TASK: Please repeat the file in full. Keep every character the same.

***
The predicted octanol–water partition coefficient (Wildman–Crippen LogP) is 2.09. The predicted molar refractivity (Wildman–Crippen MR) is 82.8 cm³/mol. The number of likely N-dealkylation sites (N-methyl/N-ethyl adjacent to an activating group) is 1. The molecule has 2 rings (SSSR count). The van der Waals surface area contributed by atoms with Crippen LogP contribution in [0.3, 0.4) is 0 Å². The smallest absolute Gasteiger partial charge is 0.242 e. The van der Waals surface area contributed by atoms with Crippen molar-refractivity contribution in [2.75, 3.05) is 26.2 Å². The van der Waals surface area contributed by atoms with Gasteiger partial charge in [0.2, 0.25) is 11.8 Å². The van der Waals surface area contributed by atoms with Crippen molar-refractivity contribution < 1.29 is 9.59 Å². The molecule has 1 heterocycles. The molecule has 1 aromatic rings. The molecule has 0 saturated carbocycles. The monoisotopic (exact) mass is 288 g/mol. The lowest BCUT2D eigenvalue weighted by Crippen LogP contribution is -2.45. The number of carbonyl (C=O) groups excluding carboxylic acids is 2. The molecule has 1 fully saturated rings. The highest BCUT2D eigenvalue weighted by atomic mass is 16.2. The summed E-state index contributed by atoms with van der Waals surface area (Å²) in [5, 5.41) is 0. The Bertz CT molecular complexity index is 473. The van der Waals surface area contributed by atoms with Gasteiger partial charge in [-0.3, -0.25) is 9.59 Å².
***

The predicted octanol–water partition coefficient (Wildman–Crippen LogP) is 2.09. The predicted molar refractivity (Wildman–Crippen MR) is 82.8 cm³/mol. The number of likely N-dealkylation sites (N-methyl/N-ethyl adjacent to an activating group) is 1. The molecule has 2 rings (SSSR count). The van der Waals surface area contributed by atoms with Crippen LogP contribution in [0.3, 0.4) is 0 Å². The smallest absolute Gasteiger partial charge is 0.242 e. The van der Waals surface area contributed by atoms with Crippen molar-refractivity contribution in [2.75, 3.05) is 26.2 Å². The van der Waals surface area contributed by atoms with Gasteiger partial charge in [0.2, 0.25) is 11.8 Å². The van der Waals surface area contributed by atoms with Crippen molar-refractivity contribution < 1.29 is 9.59 Å². The molecule has 1 heterocycles. The molecule has 1 aromatic rings. The molecule has 0 saturated carbocycles. The monoisotopic (exact) mass is 288 g/mol. The lowest BCUT2D eigenvalue weighted by Crippen LogP contribution is -2.45. The number of carbonyl (C=O) groups excluding carboxylic acids is 2. The molecule has 1 fully saturated rings. The highest BCUT2D eigenvalue weighted by atomic mass is 16.2. The summed E-state index contributed by atoms with van der Waals surface area (Å²) in [5, 5.41) is 0. The Bertz CT molecular complexity index is 473. The van der Waals surface area contributed by atoms with Gasteiger partial charge in [-0.3, -0.25) is 9.59 Å².